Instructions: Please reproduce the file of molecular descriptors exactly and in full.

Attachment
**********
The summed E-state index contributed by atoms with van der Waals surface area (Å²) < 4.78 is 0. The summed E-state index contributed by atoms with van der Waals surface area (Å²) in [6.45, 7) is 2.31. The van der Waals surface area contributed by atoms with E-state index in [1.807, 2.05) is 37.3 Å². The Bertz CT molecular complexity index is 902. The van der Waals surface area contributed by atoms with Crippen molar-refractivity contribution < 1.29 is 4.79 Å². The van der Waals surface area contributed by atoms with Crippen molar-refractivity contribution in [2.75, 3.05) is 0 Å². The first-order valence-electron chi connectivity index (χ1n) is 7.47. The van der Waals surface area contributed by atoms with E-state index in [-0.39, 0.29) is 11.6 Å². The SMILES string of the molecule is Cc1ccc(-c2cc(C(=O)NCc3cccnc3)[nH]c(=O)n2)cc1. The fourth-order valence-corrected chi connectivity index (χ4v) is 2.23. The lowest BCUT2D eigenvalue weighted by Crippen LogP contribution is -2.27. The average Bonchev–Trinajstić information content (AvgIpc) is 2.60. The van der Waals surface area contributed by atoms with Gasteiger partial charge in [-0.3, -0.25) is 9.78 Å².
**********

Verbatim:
The summed E-state index contributed by atoms with van der Waals surface area (Å²) < 4.78 is 0. The summed E-state index contributed by atoms with van der Waals surface area (Å²) in [6.45, 7) is 2.31. The van der Waals surface area contributed by atoms with E-state index in [1.807, 2.05) is 37.3 Å². The Bertz CT molecular complexity index is 902. The van der Waals surface area contributed by atoms with Crippen molar-refractivity contribution < 1.29 is 4.79 Å². The van der Waals surface area contributed by atoms with Crippen molar-refractivity contribution in [2.75, 3.05) is 0 Å². The first-order valence-electron chi connectivity index (χ1n) is 7.47. The van der Waals surface area contributed by atoms with E-state index in [-0.39, 0.29) is 11.6 Å². The SMILES string of the molecule is Cc1ccc(-c2cc(C(=O)NCc3cccnc3)[nH]c(=O)n2)cc1. The fourth-order valence-corrected chi connectivity index (χ4v) is 2.23. The lowest BCUT2D eigenvalue weighted by Crippen LogP contribution is -2.27. The average Bonchev–Trinajstić information content (AvgIpc) is 2.60. The van der Waals surface area contributed by atoms with Gasteiger partial charge in [-0.3, -0.25) is 9.78 Å².